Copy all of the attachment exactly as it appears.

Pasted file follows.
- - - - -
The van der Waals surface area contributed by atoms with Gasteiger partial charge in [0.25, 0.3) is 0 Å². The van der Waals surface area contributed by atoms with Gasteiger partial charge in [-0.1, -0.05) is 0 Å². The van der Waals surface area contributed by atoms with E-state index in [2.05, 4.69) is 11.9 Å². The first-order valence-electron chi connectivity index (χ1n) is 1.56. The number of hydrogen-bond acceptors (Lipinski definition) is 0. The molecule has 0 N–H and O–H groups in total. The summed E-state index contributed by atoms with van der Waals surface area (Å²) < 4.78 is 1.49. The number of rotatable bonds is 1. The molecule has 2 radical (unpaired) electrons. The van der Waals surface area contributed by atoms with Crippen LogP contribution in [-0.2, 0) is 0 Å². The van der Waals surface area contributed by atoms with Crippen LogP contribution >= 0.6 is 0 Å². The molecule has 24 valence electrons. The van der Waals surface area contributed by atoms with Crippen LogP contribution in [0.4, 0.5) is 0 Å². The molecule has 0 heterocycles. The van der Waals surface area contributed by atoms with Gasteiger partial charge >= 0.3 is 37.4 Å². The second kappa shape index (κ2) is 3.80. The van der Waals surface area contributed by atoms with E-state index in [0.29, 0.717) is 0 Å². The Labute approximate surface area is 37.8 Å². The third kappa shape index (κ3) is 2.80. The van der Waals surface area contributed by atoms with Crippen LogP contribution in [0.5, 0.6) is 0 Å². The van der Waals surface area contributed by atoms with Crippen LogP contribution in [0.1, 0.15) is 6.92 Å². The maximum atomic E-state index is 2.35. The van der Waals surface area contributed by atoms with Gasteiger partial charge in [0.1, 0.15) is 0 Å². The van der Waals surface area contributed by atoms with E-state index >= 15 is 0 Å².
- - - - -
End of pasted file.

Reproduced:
The van der Waals surface area contributed by atoms with Gasteiger partial charge in [0.25, 0.3) is 0 Å². The van der Waals surface area contributed by atoms with Gasteiger partial charge in [-0.1, -0.05) is 0 Å². The van der Waals surface area contributed by atoms with E-state index in [2.05, 4.69) is 11.9 Å². The first-order valence-electron chi connectivity index (χ1n) is 1.56. The number of hydrogen-bond acceptors (Lipinski definition) is 0. The molecule has 0 N–H and O–H groups in total. The summed E-state index contributed by atoms with van der Waals surface area (Å²) < 4.78 is 1.49. The number of rotatable bonds is 1. The molecule has 2 radical (unpaired) electrons. The van der Waals surface area contributed by atoms with Crippen LogP contribution in [-0.2, 0) is 0 Å². The van der Waals surface area contributed by atoms with Crippen LogP contribution >= 0.6 is 0 Å². The molecule has 24 valence electrons. The van der Waals surface area contributed by atoms with Crippen LogP contribution in [0.4, 0.5) is 0 Å². The molecule has 0 heterocycles. The van der Waals surface area contributed by atoms with Gasteiger partial charge >= 0.3 is 37.4 Å². The second kappa shape index (κ2) is 3.80. The van der Waals surface area contributed by atoms with E-state index in [0.29, 0.717) is 0 Å². The Labute approximate surface area is 37.8 Å². The third kappa shape index (κ3) is 2.80. The van der Waals surface area contributed by atoms with Crippen LogP contribution in [0.5, 0.6) is 0 Å². The van der Waals surface area contributed by atoms with Crippen LogP contribution in [0.1, 0.15) is 6.92 Å². The maximum atomic E-state index is 2.35. The van der Waals surface area contributed by atoms with Gasteiger partial charge in [0.1, 0.15) is 0 Å². The van der Waals surface area contributed by atoms with E-state index >= 15 is 0 Å².